Several surveys have recently been published showing the majority of retirees will have to draw on some of their housing wealth to fund their retirement. For many downsizing is not something they look forward to. So releasing equity while remaining in their home appears to be what the majority are looking to do.
With new providers coming into the market all looks good news for the equity release sector. But is it?
The aforementioned surveys have received good coverage in the popular press – more good news. Yet here comes my worry, the phrase ‘expensive equity release’ is repeatedly used by journalists in their articles. The more this phrase is repeated the more it will stick. ‘Expensive equity release’ could become as tarnished as ‘rip-off annuities’. If asked many retirees will respond that they want a guaranteed income for life – they are describing an annuity but many do not want to buy a ‘rip-off annuity’.
An annuity is a reverse mortgage. Instead of the lender giving you a lump sum that you repay over time in instalments of capital and interest, the annuitant gives their money to the annuity provider who returns it to them in instalments of capital and interest. The term of the annuity is determined by how long the annuitant lives.
If you’re that way inclined, you could play with Excel and find the different internal interest rates generated for different life expectancies of an annuitant. A short period of survival will produce a negative internal interest rate. Average life expectancy should produce a low positive rate but the longer the annuitant lives the greater this rate becomes.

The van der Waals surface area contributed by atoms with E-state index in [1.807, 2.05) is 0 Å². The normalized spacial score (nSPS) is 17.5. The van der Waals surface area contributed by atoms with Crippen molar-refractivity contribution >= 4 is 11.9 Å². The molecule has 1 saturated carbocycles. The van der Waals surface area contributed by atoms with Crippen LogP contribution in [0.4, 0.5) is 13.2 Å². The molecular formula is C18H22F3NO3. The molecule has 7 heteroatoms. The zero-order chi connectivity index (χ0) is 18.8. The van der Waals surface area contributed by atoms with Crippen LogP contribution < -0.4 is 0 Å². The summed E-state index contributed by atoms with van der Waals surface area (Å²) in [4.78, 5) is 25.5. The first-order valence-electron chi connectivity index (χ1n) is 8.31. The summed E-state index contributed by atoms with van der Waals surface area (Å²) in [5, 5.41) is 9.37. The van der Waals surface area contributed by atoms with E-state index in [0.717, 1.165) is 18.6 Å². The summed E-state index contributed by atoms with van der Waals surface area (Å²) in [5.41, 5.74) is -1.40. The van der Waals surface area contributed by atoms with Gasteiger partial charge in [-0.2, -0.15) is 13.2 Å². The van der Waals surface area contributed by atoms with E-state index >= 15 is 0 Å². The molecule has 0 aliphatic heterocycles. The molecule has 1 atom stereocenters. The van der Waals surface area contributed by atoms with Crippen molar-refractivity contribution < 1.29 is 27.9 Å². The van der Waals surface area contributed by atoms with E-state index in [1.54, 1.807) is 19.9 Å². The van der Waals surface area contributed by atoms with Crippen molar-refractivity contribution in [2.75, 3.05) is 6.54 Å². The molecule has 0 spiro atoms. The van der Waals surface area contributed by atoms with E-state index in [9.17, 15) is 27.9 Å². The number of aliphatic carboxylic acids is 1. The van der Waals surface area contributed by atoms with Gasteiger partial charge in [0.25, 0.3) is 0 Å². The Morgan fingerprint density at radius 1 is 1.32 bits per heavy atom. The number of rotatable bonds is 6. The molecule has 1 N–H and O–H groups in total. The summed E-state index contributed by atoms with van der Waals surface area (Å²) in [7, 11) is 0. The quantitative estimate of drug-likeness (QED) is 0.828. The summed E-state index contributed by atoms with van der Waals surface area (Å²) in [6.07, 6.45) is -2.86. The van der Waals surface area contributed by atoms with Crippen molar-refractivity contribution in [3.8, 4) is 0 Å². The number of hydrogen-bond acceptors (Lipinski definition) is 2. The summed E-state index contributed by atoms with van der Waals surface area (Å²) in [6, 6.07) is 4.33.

We know that a 65 year old will live around 20 years more on average. However what if they live 30, 35 or even 40 years? That internal rate of interest will show the annuity purchase to be good value. That is not all.
The chances of living until 105 are about 1 in a 100. What are the chances of your house burning down? Probably a lot less but most of us buy house insurance for the value of peace of mind. Annuities give that peace of mind so there is the added value of receiving a guaranteed income for life. That is what consumers say they want and will therefore value.
The same principles apply to equity release. Before saying the product is expensive look at the value it delivers. Equity release interest rates have fallen as low as 4.7% recently. Ignoring fees, typical fixed mortgage rates are currently around 2% for two years; 2.3% for five years; and 2.75% for 10 years. At first glance the differential may appear expensive however let us look more closely at what is on offer.
The average equity release contract exists for around 15 years. What would be the interest rate on a 15-year fixed-rate mortgage? With a fixed rate mortgage, the borrower takes a market risk: what rates will be available when the rate guarantee expires? What value can be placed on this risk not existing with equity release? As with an annuity there is an element of insurance in the equity release contract. The rate is generally guaranteed for life. What if the equity release contract remains in force for 25, 30 or even 35 years? How valuable is that fixed rate of 4.7% for these periods? Is this the equivalent of the peace of mind and value that house insurance provides?
This view of course also overlooks the no negative equity guarantee available with the vast majority of equity release products. These have the effect of capping the interest rate if the equity release loan exceeds the value of the home.
Finally there is the value of giving the consumer what they want – which is to remain in their home. Different individuals will place different values on this depending how strong the desire to remain is.
So, when approached this way is equity release expensive? A car is a lot more expensive than a bicycle. Most consumers consider the added convenience they get with a car is good value for money. The same arguments should therefore arise with equity release when compared with the alternatives.
Bob Champion is chairman of the Later Life Academy (LLA)